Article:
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When a Theological Institution Becomes Ecumenical


Ecumenism, Unity, Lutheran, Confessionalism, Pentecostalism

MF, Norwegian School of Theology, Religion and Society, has undergone an extensive development. From representing a strong Lutheran confessionalism the new face of the faculty has changed to be a pronounced ecumenical workshop. This article presents this story, gives insights into the historical process and presents the current experiences of opening the school for non-Lutheran students and teachers. On the basis of this “case study” the article reflects on ecumenical perspectives which probably can be suitable for the 21st century.

Over the past ten years, MF, Norwegian School of Theology, Religion and Society – hereafter MF – has worked through a comprehensive ecumenical reorientation. From representing a relatively exclusive Lutheran confessionalism over the majority of its 100-year history, the faculty's ‘new face’ is ecumenically oriented and steeped in dialogue. The theological scope and confessional diversity that currently characterizes the institution has attracted attention in theological research communities far beyond MF. Today, the institution may be described as an ecumenical workshop where it is possible to study Catholic, Pentecostal and Methodist theology, as well as Lutheran theology which still clearly constitutes the largest component. The fact that this development has taken place at an academic place of education is important because the fruits of the insights that both teachers and students acquire will, in turn, affect the climate between churches. The students who are exposed to several faith traditions during their study gain a substantial understanding of the denominational diversity within the worldwide church. Thus they are provided with secure expertise, making them an ecumenical resource for future church service.[1]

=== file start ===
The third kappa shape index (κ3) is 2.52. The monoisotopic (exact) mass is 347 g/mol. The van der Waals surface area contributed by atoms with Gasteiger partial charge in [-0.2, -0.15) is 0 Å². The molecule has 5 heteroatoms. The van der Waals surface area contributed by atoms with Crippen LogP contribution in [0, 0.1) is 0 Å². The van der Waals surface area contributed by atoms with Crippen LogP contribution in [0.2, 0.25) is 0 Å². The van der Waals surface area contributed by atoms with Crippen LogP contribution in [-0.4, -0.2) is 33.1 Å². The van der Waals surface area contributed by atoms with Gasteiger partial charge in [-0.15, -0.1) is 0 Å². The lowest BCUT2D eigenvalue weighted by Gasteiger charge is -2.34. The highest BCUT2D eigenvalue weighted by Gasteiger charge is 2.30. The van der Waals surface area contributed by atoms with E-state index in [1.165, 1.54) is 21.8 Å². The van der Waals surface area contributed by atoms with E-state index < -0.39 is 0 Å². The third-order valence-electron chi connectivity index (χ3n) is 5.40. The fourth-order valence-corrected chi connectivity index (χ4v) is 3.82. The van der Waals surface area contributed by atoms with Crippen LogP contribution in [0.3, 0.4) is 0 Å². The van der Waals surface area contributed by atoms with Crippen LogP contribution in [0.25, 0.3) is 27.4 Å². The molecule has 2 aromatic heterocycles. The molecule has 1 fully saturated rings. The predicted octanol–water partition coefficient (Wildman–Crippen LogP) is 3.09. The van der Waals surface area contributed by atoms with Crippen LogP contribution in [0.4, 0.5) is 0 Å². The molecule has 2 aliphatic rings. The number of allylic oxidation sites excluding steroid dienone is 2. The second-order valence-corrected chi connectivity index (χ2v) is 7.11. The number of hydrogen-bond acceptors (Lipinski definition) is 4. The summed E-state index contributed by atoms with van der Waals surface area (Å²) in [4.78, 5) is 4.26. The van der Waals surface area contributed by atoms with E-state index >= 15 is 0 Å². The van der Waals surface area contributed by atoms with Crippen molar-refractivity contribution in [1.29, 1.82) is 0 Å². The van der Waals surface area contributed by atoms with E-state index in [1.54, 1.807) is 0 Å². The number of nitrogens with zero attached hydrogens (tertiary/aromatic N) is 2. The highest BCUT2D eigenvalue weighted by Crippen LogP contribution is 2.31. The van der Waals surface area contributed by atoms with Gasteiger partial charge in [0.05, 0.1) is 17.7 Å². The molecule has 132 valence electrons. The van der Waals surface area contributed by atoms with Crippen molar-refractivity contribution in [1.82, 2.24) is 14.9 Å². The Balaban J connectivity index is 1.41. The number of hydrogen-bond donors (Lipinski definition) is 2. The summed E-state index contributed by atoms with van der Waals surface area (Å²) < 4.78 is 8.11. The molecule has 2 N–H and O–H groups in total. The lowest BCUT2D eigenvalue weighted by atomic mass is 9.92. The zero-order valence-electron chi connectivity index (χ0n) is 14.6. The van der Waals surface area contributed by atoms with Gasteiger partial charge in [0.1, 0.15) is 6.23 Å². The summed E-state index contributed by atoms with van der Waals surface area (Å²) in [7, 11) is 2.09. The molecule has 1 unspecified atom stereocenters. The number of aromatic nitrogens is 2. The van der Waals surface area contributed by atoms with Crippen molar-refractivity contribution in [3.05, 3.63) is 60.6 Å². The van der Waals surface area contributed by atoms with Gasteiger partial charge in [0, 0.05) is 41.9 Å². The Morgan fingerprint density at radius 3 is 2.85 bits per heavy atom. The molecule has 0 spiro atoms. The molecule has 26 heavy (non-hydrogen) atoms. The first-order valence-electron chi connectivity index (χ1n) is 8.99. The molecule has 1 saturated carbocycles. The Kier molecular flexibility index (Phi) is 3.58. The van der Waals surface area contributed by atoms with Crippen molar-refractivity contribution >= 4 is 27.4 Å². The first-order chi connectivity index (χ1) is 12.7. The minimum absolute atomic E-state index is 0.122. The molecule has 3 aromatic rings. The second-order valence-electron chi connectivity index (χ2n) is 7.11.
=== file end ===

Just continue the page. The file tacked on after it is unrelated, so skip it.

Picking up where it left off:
This article presents the historical backdrop of the developments that have taken place. We ask to what degree this institution has been able to combine having a Lutheran identity with breaking ecumenical barriers. What has happened internally at the faculty, and how has this affected the study environment and colleague community? What can we learn about ecumenical strategies of the 21st century?

A historical sketch
Changes are often the result of a long historical process, so also here. MF was officially formed in 1907 as a private, independent faculty for theological education and research. Today, it has the privilege to be the largest accredited specialized university in theology in Norway, with a total of about 1,200 students.[2] In the first 60 years of its history, however, only Lutheran students had access to its faculty. In the early 1970s, the doors were opened to non-Lutheran students, who eventually could take their studies here. This was done without changing the fact that MF was – and still is – an Evangelical-Lutheran faculty, which has always been enshrined in the ground rules of the school. For a long time, teachers solely belonged to the Norwegian Church and the teaching was of a mono-denominational nature.[3]
One of the external factors of the changes that came was that the Parliament in 1969 decided that the Christian teaching in primary schools should no longer be regarded as the Lutheran church's religious education in Norway: thus ending the requirement of Lutheranism for teachers who would teach Christianity in Norwegian schools.[4] This eventually had consequences for MF’s attitude to the question of denominationalism.